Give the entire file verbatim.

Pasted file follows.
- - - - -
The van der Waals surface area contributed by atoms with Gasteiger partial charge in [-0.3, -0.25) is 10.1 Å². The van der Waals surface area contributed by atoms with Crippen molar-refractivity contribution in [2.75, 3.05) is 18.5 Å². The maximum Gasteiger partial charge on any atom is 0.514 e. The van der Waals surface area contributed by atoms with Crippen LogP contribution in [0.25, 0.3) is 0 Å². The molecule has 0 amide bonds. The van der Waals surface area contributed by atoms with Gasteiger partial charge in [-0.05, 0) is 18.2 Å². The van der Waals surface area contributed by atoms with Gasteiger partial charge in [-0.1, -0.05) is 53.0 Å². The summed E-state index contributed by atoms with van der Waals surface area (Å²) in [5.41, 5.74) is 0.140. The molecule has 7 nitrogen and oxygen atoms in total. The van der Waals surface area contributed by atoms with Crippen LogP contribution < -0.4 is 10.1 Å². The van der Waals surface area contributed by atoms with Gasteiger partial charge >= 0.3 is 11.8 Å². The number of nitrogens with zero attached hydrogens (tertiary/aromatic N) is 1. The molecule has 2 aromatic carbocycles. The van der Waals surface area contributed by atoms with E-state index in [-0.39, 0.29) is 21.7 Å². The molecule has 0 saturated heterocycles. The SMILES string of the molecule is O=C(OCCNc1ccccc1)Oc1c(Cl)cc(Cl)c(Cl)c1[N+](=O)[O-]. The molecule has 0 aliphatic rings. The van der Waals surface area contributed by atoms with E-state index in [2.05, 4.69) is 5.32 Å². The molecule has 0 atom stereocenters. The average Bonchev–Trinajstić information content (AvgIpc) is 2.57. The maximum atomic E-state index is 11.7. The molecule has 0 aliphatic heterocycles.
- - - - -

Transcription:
The van der Waals surface area contributed by atoms with Gasteiger partial charge in [-0.3, -0.25) is 10.1 Å². The van der Waals surface area contributed by atoms with Crippen molar-refractivity contribution in [2.75, 3.05) is 18.5 Å². The maximum Gasteiger partial charge on any atom is 0.514 e. The van der Waals surface area contributed by atoms with Crippen LogP contribution in [0.25, 0.3) is 0 Å². The molecule has 0 amide bonds. The van der Waals surface area contributed by atoms with Gasteiger partial charge in [-0.05, 0) is 18.2 Å². The van der Waals surface area contributed by atoms with Gasteiger partial charge in [-0.1, -0.05) is 53.0 Å². The summed E-state index contributed by atoms with van der Waals surface area (Å²) in [5.41, 5.74) is 0.140. The molecule has 7 nitrogen and oxygen atoms in total. The van der Waals surface area contributed by atoms with Crippen LogP contribution < -0.4 is 10.1 Å². The van der Waals surface area contributed by atoms with Gasteiger partial charge >= 0.3 is 11.8 Å². The number of nitrogens with zero attached hydrogens (tertiary/aromatic N) is 1. The molecule has 2 aromatic carbocycles. The van der Waals surface area contributed by atoms with E-state index in [-0.39, 0.29) is 21.7 Å². The molecule has 0 saturated heterocycles. The SMILES string of the molecule is O=C(OCCNc1ccccc1)Oc1c(Cl)cc(Cl)c(Cl)c1[N+](=O)[O-]. The molecule has 0 aliphatic rings. The van der Waals surface area contributed by atoms with E-state index in [2.05, 4.69) is 5.32 Å². The molecule has 0 atom stereocenters. The average Bonchev–Trinajstić information content (AvgIpc) is 2.57. The maximum atomic E-state index is 11.7. The molecule has 0 aliphatic heterocycles.